So, the amount of knowledge that we're acquiring much more clarity on where our customers are going and what are the solutions that they're really looking for will eventually yield some new and interesting avenues for our growth. So, we're really very carefully looking at it, and that's why we really need to have the capability to do it, whenever the moment is right.

We can't and won't specifically get into details, but I just can tell you that, innovation is an important thing and market analysis and what is the world around it, and where the trends are taking it are guiding our thinking as to what we're going to be doing going forward.

Operator

Next question comes from the line of Brett Levy with Loop Capital. Please proceed with your question.

Brett M. Levy - Loop Capital

Hey, guys. As your contracts kind of shift here, kind of what percentage of them are third quarter shifts, fourth quarter shifts, first quarter shifts? Just as we start to look at the adjustments to the CRU pricing, a rough sense as to sort of what the approximate timing is as you look at...

Dan Lesnak - General Manager-Investor Relations

Yeah, Brett.

Brett M. Levy - Loop Capital

...you said your contract book is about 40%. What's the timing over the next several quarters?

Dan Lesnak - General Manager-Investor Relations

Hello, Brett. There's a pie chart at the back of our slide deck that lays out about 40% of our contracts are annual fixed. Most of those are calendar year. But we do have the pieces that are quarterly adjustable. They adjust every single quarter where the monthly adjustables adjust every single month. So, in total, about 75% of our business is contracts, but about 35% of that contract business adjusts much more frequently than annual. And that breakdown we have in the back of the slide deck, will help you see the flow on that.

Brett M. Levy - Loop Capital

Yeah. And then, in terms of the import competition that you are seeing right now, the delta between the Chinese price and the U.S. price of sheet is starting; they are pretty big. Are you feeling like you're running into any competition? And then the other piece of the puzzle is, do you feel like the way the trade cases are written that the possibility that maybe Chinese steel goes through Vietnam or Korea or somewhere else and ends up landing on our shores is somewhat precluded.

Mario Longhi Filho - President, Chief Executive Officer & Director

The last part of your question is – the answer is yes, and if you go and you read a little bit about the Section 337 that we filed, it addresses that. The Section 337 case is about addressing not only the transshipments, but there is fraud in it. There is collusion. And we cannot allow for those countries to continue to operate in that way to the detriment of U.S. companies. And that the American people are also beginning to feel the impact of that, you can look at the campaign, and see all the comments that we get about unfairness in the trading world.

So, we have put the Section 337; it's really strong case. I think we will prevail in that matter. But coming out of the trade cases, you look at the margins that are being determined out there. And if you just like at the prices they've been quoting. You put those margins on it, it determines what the real honest price should be. Not the fraudulent prices they have been practiced before. So, if you just look at that, you're going to see what fairness of the market should be. And that's what we're beginning to see happen.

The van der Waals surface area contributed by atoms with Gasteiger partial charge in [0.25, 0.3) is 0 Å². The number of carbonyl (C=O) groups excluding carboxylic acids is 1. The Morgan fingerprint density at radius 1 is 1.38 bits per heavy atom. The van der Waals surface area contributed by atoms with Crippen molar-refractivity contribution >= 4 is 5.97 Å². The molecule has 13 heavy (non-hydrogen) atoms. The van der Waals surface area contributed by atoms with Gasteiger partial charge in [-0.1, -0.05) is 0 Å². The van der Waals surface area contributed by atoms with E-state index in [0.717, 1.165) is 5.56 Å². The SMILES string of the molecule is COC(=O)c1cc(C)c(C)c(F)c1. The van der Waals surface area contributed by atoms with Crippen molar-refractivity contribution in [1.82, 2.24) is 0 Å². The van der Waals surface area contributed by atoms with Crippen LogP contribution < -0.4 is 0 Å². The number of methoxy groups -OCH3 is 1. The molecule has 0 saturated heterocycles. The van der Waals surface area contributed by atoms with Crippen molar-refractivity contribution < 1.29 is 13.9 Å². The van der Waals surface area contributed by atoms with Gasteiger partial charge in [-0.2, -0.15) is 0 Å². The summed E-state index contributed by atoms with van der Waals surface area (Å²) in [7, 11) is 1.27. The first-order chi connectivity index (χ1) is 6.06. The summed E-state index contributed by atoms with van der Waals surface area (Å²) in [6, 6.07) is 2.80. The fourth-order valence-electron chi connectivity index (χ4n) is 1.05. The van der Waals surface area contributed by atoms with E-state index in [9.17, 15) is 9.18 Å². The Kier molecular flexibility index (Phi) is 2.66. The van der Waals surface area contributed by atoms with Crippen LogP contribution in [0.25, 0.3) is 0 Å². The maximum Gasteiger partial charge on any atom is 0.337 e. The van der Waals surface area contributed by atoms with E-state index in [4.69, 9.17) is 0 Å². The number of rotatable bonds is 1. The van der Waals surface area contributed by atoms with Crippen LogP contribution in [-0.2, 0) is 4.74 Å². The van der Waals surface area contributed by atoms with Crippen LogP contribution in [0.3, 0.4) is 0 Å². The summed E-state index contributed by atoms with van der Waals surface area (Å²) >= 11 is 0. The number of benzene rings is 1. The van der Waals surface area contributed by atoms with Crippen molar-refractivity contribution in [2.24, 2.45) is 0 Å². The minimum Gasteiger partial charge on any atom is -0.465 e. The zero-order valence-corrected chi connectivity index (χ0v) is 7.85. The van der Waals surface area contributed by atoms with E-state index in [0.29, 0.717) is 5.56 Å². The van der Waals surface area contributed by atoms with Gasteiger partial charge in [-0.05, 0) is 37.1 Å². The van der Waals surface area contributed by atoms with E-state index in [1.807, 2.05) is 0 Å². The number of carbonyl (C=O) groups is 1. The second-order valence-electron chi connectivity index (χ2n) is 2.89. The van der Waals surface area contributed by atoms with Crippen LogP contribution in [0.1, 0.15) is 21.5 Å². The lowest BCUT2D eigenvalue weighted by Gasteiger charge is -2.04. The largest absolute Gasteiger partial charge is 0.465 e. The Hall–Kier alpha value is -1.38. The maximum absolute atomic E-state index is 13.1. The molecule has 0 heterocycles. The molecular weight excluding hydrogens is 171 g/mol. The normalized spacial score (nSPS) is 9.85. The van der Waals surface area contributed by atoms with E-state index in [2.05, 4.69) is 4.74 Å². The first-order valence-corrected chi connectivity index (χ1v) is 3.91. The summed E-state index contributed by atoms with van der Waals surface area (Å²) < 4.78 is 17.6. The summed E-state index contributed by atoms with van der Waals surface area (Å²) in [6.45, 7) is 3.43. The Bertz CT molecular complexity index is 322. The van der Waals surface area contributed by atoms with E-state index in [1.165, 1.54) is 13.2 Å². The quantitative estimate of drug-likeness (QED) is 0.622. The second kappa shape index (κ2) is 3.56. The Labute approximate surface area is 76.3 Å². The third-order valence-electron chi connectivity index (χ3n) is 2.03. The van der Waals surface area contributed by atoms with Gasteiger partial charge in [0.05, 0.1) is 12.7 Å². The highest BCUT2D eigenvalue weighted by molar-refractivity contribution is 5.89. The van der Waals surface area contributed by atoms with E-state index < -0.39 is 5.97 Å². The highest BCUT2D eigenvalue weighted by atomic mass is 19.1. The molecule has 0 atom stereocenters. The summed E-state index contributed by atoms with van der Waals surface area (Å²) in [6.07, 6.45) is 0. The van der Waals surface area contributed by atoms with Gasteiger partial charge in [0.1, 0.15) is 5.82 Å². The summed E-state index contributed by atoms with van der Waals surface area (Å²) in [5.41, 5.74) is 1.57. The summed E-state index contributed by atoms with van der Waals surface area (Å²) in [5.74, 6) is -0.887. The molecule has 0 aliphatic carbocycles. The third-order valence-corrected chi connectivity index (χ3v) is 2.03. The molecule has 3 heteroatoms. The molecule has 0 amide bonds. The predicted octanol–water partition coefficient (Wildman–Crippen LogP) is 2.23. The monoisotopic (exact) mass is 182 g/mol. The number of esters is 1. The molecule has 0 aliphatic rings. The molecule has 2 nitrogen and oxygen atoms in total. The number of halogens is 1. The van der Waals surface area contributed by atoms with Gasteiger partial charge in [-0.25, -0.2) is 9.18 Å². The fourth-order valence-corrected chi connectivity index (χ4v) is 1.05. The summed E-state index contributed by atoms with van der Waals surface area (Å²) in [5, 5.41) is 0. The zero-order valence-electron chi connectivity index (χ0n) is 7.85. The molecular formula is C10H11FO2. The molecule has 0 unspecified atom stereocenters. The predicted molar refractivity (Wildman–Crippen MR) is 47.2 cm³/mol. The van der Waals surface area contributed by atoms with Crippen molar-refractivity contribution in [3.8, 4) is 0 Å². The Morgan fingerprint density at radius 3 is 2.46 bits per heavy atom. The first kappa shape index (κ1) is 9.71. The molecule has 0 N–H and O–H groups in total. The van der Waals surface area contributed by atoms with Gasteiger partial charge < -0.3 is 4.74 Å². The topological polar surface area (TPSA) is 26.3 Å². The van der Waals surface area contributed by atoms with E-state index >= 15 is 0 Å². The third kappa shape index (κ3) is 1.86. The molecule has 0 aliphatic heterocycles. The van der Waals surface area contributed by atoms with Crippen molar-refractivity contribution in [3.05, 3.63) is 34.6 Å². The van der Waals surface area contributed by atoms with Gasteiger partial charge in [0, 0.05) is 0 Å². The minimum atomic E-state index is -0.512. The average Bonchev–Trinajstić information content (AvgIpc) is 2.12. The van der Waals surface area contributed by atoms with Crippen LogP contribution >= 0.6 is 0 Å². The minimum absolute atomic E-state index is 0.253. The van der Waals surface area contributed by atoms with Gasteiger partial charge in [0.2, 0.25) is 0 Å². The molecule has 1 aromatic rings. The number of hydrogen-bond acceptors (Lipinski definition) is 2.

Brett M. Levy - Loop Capital

Thanks very much, guys.

David B. Burritt - Chief Financial Officer & Executive Vice President

Sure.

Dan Lesnak - General Manager-Investor Relations

All right. Well, thank you. We certainly appreciate everybody's interests. Mario, you have a final statement for us here, today?

Mario Longhi Filho - President, Chief Executive Officer & Director

Thanks, Dan. Before I'd sign off, I want to acknowledge and thanks our employees one more time. They have faced many challenges over the last couple of years, and they have taken on these challenges and delivered tremendous improvements to our business model. They have done so without compromising our core value of safety, which remains the foundation to the Carnegie Way, and we have demonstrated improved performance since the Carnegie Way journey began.

Our safety performance measured by global total reportable injury rate has improved by almost 15%, and our Days Away From Work Rate has improved by more than 18%. We certainly still have more work to do, but we recognize we're making progress. We have dedicated and talented employees that will continue to be a driving force behind our Carnegie Way transformation.

Thank you very much, and I wish you a good day.

Dan Lesnak - General Manager-Investor Relations

All right. Thank you everybody for joining us and we will talk to you again next quarter.

Operator

Ladies and gentlemen, this conference will be available for playback beginning today at 10:30 a.m. Eastern running through Wednesday, August 3, 2016 at midnight Eastern Time. You may access the AT&T playback service time by dialing 1-320-365-3844, and entering the access code of 397560.

Again this conference will be available for playback beginning today at 10:30 a.m. Eastern running through Wednesday, August 3, 2016 at midnight Eastern Time. You may access the AT&T playback service time by dialing 1-320-365-3844 and entering the access code of 397560.

That does conclude your conference for today. Thank you for your participation and for using AT&T Teleconference. You may now disconnect.